Your 2013 full-length was titled “Cosmic Trigger”, a title used also by the late great Robert Anton Wilson, featuring what appear to be wooden penises on the cover. What does this title and cover-picture represent to you? What can you tell me about the themes of your latest full-length “Today I Want To Catch Clouds”?
As I said. I do not analyze my music and honestly I do not really think a lot about it. For me creating music is a process. It’s like a journey. When you start you never know where you will end and if you finish I find myself really surprised where it did lead me to. For me the process of creating music is more important than the result – somehow. So… I have no clue what else Cosmic Trigger represents to me than a good time I had. I remember when I heard about this penis shrine in Bangkok and went there to take the cover picture… This is more important to me. Good memories about good times. “Today I Want To Catch Clouds” is not a real album, it’s a collection of songs we recorded or remixed for or with other bands and it was a good thing to have all of them together on one album. But the songs date over 5 years.
What’s the story behind your latest release “Sous l’Arbre De Science”, and does the name Josef Dvorak mentioned as one of the artists of this release have something to do with the movement of Viennese Actionism?
Yes. Josef Dvorak is a satanist expert, philosopher and psychoanalyst and one of the founding members of Wiener Aktionismus. I got to know him via a friend and he did 2 vocal tracks on an album for us. Then we thought we should do a proper release with him and so we did. I talked about this idea to another friend – Didi – the singer of well known Austrian band Fuckhead and he liked the idea so we joined forces. Josef is a very funny guy and I really am very thankful that I could work with him. Also I have to say – Jörg B is a great fan of him and his books influenced him a lot when he was a teenager – so I think for him it was even more exciting. And thats also nice for me…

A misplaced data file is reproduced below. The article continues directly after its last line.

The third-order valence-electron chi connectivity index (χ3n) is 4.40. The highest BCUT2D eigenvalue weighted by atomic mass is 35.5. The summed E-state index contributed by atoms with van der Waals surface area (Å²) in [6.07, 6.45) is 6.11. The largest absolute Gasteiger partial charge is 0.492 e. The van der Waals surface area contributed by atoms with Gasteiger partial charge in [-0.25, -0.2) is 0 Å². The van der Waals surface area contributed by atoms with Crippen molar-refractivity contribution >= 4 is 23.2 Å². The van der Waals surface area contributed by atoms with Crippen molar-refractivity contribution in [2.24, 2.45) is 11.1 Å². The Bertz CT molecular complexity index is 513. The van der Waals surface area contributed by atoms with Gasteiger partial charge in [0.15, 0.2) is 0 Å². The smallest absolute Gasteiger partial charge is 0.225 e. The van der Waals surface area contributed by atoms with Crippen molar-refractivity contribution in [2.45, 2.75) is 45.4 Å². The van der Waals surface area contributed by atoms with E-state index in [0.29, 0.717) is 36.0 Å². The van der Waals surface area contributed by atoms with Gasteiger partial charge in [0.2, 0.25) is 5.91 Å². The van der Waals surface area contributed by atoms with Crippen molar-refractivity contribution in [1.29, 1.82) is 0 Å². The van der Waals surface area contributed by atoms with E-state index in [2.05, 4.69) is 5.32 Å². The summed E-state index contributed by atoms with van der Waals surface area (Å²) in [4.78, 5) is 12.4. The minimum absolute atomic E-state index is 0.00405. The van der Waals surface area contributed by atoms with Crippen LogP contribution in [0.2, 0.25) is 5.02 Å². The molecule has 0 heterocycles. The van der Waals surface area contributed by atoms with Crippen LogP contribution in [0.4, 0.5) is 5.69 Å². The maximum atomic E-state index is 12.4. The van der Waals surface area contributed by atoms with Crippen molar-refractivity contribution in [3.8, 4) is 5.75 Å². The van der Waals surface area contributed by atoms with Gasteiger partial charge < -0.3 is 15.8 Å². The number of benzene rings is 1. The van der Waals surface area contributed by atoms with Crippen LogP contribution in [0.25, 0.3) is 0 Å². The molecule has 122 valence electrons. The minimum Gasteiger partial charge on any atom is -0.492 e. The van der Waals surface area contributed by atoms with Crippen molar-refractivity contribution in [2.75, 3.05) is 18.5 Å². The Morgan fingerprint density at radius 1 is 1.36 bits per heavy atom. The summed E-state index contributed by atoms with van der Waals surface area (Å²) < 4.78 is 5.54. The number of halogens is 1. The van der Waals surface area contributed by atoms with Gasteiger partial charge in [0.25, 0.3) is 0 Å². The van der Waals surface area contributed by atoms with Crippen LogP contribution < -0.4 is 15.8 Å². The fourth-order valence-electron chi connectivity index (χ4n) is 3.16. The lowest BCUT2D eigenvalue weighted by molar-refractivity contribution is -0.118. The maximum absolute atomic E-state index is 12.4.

Your releases have usually been printed in various versions and many different sizes of pressings. Do you see this kind of “collector”-mentality essential to releasing music in concrete formats these days? Does music even sell these days in the way it supports the people involved? Can you personally live on music?
I think not about music as a business. I am privileged that I can survive with what I am doing and more that I can work with other people I adore, that’s the best about doing music. I never think about it commercial. I had some offers of bigger labels to sign but then I always decided to stay with Tesco, as they always supported me and they do not really care as well about my weird ideas – au contraire. If I want to release something I just release it. I am working on a limited 10inch now which will be released in a very ridiculous edition of 16 copies. All will be made by hand – so I work with friends directly.. One will do the artwork, another the print – we will do all by hand together. That’s what interests me… The process – not the result. As soon as I have an album or release out I am not interested in it anymore. But luckily also some people like what we do.. So I can not complain about sales, although really – I do not care. Also with playing shows. I prefer small intimate shows rather than big ones. Better to have 200 people who really like your music than 600 who just come to see you. Success is relative – and I think doing music since over 25 years now and still being around and having more passion for what you do than before… That’s success… At least for me.
Thank you very much for this interview! What can you tell me about the future of Der Blutharsch And The Infinite Church Of The Leading Hand? Does it involve a lot of playing live?
No, I am right now in the process of seriously thinking if we ever will play life again. I have many projects now and some more in my mind for 2016. And you know – Time is thee enemy!